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Donegal, the beginning of the Wild Atlantic Way

, by Kerri O'Connor

Donegal Bay, sitting proud on the Wild Atlantic Way, is the largest and possibly most beautiful bay that Ireland has to offer. On it sits the highest sea Cliffs in Europe, which if you look closely from the top you can see the coastline of our neighbouring counties. Slieve League is incomparable in its natural beauty and charm and we’re lucky to have such a magnificent height from which to appreciate the tranquil expanse of the bay. As well as its rugged landscapes, Donegal Bay houses some of the most popular surfing beaches in Europe, Rossnowlagh and Bundoran where the world championship was held in recent years. Not only does it have these very adventure-filled spots, it also has a healthy balance of peaceful picturesque beaches.

The very heart of Donegal is history. In its centre, on the river Eske the O’Donnells, a royal family that ran the Kingdom Of Tir Chonaill built a beautiful stone castle in 1474. It sits vast and tall keeping a protective eye over the each entrance into the town to this day. An interesting story told amongst locals is that because blood was traditionally used in the building of a castle’s mortar, the O’Donnell’s required a pail from each person in the locality.

A tale has it that a widow was asked to supply animal blood numerous times which she didn’t see pleasing. She brought her complaint to O’Donnell himself saying he was being too tough on his own relatives. When he asked her relation to him she revealed that she was his cousin sixteen times removed. He deemed this too far removed it was not worth talking about. The woman then filled a pail of sixteen measures of water and one of milk. The water changed colour stirring O'Donnell to exempt the widow

As they ruled from 1200s to the 1600s, the O’Donnells resided in this castle themselves specifically and probably most famously Red Hugh himself. The son of Ineen Dubh and Hugh O'Donnell, Red Hugh was appointed Chieftain O’Domhnaill in 1592. As a boy on his fifteenth birthday he was captured and taken to Dublin castle where he was held captive for four years only to escape and battle the freezing cold on his return to Donegal.

Red Hugh lead a rebellion against the English in the Nine Year War with their allies, the Maguires and the O’Neill’s. Following this, he helped the Spanish troops arrive in 1601 as they looked to aid the Irish in their Battle against the British. Spanish forces landed in Kinsale and Red Hugh set out on the long journey to meet them which today would equate to an estimate of 5 and a half hours by car. The battle of Kinsale commenced in December 1601 when Lord Mountjoy arrived with the English army to lay siege into the town. The battle was long and grueling but won by the English. Red Hugh then subsequently left Ireland and travelled to Spain in search of aid. Yet, after a short illness, he died at just 30 years old. is buried in Valladolid in Spain.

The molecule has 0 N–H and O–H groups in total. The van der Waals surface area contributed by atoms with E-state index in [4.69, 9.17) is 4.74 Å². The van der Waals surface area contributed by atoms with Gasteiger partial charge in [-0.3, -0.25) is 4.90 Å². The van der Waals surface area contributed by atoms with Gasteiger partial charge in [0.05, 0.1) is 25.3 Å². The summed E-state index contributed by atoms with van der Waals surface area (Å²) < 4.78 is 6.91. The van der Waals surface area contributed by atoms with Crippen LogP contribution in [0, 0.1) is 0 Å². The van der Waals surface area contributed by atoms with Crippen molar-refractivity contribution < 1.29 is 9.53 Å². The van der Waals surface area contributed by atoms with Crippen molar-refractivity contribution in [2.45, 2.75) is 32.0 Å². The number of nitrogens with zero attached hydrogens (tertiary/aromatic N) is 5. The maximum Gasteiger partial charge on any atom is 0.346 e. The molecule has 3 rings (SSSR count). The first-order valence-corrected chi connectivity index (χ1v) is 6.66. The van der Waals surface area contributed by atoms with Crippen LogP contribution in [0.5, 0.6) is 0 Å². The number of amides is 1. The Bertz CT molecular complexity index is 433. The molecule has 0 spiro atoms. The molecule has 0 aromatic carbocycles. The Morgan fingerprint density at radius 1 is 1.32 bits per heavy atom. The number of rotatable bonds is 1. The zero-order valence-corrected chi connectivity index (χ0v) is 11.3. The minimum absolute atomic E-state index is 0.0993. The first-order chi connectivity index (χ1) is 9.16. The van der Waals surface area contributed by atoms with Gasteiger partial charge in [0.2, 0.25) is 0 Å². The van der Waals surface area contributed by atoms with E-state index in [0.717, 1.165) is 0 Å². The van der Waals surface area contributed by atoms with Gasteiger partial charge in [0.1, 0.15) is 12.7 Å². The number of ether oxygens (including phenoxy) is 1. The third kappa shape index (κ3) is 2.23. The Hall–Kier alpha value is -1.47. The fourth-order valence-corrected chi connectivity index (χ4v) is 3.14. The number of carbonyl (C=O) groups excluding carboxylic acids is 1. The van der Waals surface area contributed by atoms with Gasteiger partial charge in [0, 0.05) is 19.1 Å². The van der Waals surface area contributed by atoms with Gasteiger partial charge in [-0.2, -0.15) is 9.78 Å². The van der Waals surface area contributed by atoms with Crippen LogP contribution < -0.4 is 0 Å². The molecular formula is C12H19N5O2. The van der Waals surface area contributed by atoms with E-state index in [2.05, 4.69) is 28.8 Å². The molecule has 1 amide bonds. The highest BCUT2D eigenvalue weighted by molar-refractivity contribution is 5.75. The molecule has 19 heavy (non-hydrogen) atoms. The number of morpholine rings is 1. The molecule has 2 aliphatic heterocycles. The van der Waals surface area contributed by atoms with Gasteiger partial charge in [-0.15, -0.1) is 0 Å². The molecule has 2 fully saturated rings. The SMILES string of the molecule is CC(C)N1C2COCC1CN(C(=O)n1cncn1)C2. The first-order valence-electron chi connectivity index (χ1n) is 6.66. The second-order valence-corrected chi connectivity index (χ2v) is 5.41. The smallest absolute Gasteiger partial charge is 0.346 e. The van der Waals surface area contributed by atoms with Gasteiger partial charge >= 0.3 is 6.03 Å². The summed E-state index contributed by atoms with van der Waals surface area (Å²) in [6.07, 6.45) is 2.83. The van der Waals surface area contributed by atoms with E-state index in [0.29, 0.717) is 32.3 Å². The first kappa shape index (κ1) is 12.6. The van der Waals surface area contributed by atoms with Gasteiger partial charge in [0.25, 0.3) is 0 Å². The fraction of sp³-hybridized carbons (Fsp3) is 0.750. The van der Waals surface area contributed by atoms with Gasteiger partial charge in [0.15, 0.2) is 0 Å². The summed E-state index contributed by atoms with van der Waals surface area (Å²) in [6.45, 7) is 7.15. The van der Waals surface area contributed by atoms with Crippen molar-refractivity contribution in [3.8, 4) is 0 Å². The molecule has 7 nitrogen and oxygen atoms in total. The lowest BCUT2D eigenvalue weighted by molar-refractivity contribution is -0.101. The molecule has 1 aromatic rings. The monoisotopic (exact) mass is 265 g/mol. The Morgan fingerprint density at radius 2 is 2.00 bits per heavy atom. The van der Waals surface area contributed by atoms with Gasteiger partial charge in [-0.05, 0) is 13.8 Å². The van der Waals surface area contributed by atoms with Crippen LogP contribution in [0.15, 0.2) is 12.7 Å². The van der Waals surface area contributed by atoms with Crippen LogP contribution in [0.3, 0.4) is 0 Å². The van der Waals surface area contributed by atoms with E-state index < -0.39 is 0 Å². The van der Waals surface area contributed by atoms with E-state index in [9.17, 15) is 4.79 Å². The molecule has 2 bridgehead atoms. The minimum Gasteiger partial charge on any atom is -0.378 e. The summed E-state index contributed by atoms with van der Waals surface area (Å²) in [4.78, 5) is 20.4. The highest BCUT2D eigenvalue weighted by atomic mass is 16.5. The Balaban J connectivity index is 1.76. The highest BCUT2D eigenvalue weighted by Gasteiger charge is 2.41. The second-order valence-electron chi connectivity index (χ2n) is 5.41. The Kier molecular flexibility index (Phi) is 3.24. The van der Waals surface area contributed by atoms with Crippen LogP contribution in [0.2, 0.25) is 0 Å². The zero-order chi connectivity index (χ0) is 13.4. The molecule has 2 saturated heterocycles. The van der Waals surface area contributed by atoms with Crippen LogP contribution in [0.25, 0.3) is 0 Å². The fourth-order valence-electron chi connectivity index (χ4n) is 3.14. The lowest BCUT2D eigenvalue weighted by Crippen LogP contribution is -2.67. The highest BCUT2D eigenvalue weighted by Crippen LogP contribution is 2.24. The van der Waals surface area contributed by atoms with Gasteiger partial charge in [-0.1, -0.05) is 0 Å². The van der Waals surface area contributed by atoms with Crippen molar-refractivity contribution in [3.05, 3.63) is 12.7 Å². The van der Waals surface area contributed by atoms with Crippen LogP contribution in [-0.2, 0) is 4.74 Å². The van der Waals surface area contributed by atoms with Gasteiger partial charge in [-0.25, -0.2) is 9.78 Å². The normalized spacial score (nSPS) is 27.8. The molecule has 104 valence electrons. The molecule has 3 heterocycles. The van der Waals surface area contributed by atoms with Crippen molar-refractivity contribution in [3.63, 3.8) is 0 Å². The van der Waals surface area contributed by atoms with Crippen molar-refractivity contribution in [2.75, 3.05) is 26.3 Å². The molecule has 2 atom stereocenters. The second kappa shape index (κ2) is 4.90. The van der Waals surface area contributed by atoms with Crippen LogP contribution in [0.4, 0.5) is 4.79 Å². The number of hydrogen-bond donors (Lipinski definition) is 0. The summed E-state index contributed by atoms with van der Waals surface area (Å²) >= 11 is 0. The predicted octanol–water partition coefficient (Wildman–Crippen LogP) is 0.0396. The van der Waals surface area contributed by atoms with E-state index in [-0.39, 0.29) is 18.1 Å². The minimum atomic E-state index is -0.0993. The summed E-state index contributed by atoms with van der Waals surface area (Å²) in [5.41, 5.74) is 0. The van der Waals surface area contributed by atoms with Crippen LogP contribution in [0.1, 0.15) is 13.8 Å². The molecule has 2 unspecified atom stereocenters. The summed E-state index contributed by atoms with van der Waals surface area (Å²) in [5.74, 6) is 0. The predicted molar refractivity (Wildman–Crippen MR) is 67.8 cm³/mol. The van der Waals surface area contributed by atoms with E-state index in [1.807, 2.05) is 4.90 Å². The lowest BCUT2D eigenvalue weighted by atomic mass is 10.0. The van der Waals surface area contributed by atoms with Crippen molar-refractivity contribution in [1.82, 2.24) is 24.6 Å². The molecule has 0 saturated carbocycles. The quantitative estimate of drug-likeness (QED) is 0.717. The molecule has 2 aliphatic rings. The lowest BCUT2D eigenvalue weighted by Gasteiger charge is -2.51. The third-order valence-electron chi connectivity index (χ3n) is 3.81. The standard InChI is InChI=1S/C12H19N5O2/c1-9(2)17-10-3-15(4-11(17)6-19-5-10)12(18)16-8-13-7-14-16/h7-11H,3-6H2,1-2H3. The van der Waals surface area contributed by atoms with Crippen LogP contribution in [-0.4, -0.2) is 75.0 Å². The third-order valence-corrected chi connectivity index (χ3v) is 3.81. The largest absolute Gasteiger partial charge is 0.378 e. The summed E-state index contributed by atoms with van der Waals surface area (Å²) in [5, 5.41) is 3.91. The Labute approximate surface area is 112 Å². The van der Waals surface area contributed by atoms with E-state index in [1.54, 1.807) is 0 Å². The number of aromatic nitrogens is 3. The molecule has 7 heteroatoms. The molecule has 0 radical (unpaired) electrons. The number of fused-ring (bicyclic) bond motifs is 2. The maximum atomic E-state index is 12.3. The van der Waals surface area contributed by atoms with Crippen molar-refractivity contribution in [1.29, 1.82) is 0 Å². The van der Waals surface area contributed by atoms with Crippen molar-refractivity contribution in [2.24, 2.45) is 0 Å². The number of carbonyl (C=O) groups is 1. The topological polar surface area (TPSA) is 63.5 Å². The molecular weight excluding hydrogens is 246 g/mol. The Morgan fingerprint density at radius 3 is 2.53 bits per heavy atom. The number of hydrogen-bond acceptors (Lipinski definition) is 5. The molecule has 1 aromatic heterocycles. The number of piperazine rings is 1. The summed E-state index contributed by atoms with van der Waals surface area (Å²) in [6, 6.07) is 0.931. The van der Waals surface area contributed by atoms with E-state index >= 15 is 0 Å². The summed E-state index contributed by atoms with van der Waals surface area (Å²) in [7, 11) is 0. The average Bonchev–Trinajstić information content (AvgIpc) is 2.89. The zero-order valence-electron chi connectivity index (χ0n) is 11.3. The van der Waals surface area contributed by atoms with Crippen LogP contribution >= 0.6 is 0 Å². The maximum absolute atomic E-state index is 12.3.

Not only did the O’Donnell’s build Donegal Castle, they also built a Franciscan monastery just at the entrance to the bay. Here you can sit among its ruins and try and imagine the lives it has seen come and go. And if you’re feeling particularly adventurous, there is a local legend of a tunnel connecting the two but it has yet to be discovered.

The O’Donnell’s didn’t stop there either, as you look over the water in Lough Eske in the centre sits a small patch of land named ‘O’Donnell’s keep’. This was where the O’Donnell family held their captives. This is personally one of my favourite things about this area. There is so much history living here that even a small patch of greenery in the centre of a lake has a rich past.

On the lake also sits Solis Castle Hotel, which the O’Donnell’s built as a castle by the lake in 1474. It was expanded and the newer castle was built onto it in 1861 by the Brooke family who inherited the estate after the Fight of the Earls. The ruins of the castle itself were disregarded, plant growth threatening to toss its historic walls . The current owners saw something special in these ruins and restored it back to its original grandeur. To this day, you can see the coat of arms of its previous owners, the Brooke family, carved into stone into the entryway. Solis has very clearly and beautifully captured life in this time with linking their décor back to a 20 th Century Edwardian Mansion. I, for one, am happy they were able to restore and protect such a pivotal place in our history in Donegal Town.

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